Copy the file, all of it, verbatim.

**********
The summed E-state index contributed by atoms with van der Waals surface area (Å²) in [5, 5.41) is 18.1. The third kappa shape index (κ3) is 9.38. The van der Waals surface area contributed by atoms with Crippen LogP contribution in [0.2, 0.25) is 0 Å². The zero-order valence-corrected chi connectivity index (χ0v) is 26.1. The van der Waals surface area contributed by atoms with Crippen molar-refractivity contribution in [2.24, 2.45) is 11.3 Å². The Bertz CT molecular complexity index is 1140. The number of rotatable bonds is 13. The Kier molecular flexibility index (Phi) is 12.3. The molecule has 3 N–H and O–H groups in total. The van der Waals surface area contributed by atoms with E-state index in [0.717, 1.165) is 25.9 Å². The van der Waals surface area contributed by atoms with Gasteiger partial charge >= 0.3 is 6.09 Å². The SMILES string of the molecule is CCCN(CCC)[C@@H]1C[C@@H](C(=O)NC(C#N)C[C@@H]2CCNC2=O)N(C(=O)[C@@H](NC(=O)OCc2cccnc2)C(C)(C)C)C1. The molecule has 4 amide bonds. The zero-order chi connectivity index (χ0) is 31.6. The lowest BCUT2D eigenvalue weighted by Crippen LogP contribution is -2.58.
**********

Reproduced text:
The summed E-state index contributed by atoms with van der Waals surface area (Å²) in [5, 5.41) is 18.1. The third kappa shape index (κ3) is 9.38. The van der Waals surface area contributed by atoms with Crippen LogP contribution in [0.2, 0.25) is 0 Å². The zero-order valence-corrected chi connectivity index (χ0v) is 26.1. The van der Waals surface area contributed by atoms with Crippen molar-refractivity contribution in [2.24, 2.45) is 11.3 Å². The Bertz CT molecular complexity index is 1140. The number of rotatable bonds is 13. The Kier molecular flexibility index (Phi) is 12.3. The molecule has 3 N–H and O–H groups in total. The van der Waals surface area contributed by atoms with E-state index in [0.717, 1.165) is 25.9 Å². The van der Waals surface area contributed by atoms with Gasteiger partial charge >= 0.3 is 6.09 Å². The SMILES string of the molecule is CCCN(CCC)[C@@H]1C[C@@H](C(=O)NC(C#N)C[C@@H]2CCNC2=O)N(C(=O)[C@@H](NC(=O)OCc2cccnc2)C(C)(C)C)C1. The molecule has 4 amide bonds. The zero-order chi connectivity index (χ0) is 31.6. The lowest BCUT2D eigenvalue weighted by Crippen LogP contribution is -2.58.